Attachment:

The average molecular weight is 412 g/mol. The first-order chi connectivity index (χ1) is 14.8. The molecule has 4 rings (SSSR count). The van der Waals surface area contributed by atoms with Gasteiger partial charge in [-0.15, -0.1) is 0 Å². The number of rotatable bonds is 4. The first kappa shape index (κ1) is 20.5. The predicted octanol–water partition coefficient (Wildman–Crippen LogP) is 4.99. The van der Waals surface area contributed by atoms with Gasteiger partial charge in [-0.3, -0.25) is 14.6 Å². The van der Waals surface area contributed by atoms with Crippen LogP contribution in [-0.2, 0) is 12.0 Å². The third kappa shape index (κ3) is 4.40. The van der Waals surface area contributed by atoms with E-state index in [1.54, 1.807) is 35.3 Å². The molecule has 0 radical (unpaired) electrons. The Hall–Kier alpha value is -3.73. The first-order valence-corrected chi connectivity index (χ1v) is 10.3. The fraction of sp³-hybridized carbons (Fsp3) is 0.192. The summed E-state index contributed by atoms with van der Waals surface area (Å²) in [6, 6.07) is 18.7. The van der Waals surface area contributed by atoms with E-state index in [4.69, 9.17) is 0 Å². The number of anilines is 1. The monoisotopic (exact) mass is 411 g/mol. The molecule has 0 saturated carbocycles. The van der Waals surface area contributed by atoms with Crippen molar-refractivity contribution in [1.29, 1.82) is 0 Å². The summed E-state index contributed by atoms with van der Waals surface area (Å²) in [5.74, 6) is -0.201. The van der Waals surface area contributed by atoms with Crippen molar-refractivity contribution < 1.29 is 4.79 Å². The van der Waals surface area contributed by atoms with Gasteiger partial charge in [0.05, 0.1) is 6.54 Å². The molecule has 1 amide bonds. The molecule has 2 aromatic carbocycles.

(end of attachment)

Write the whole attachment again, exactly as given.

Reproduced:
The average molecular weight is 412 g/mol. The first-order chi connectivity index (χ1) is 14.8. The molecule has 4 rings (SSSR count). The van der Waals surface area contributed by atoms with Gasteiger partial charge in [-0.15, -0.1) is 0 Å². The number of rotatable bonds is 4. The first kappa shape index (κ1) is 20.5. The predicted octanol–water partition coefficient (Wildman–Crippen LogP) is 4.99. The van der Waals surface area contributed by atoms with Gasteiger partial charge in [-0.3, -0.25) is 14.6 Å². The van der Waals surface area contributed by atoms with Crippen LogP contribution in [-0.2, 0) is 12.0 Å². The third kappa shape index (κ3) is 4.40. The van der Waals surface area contributed by atoms with E-state index in [1.54, 1.807) is 35.3 Å². The molecule has 0 radical (unpaired) electrons. The Hall–Kier alpha value is -3.73. The first-order valence-corrected chi connectivity index (χ1v) is 10.3. The fraction of sp³-hybridized carbons (Fsp3) is 0.192. The summed E-state index contributed by atoms with van der Waals surface area (Å²) in [6, 6.07) is 18.7. The van der Waals surface area contributed by atoms with E-state index in [4.69, 9.17) is 0 Å². The number of anilines is 1. The monoisotopic (exact) mass is 411 g/mol. The molecule has 0 saturated carbocycles. The van der Waals surface area contributed by atoms with Crippen molar-refractivity contribution in [1.29, 1.82) is 0 Å². The summed E-state index contributed by atoms with van der Waals surface area (Å²) in [5.74, 6) is -0.201. The van der Waals surface area contributed by atoms with Crippen molar-refractivity contribution < 1.29 is 4.79 Å². The van der Waals surface area contributed by atoms with Gasteiger partial charge in [0.05, 0.1) is 6.54 Å². The molecule has 1 amide bonds. The molecule has 2 aromatic carbocycles.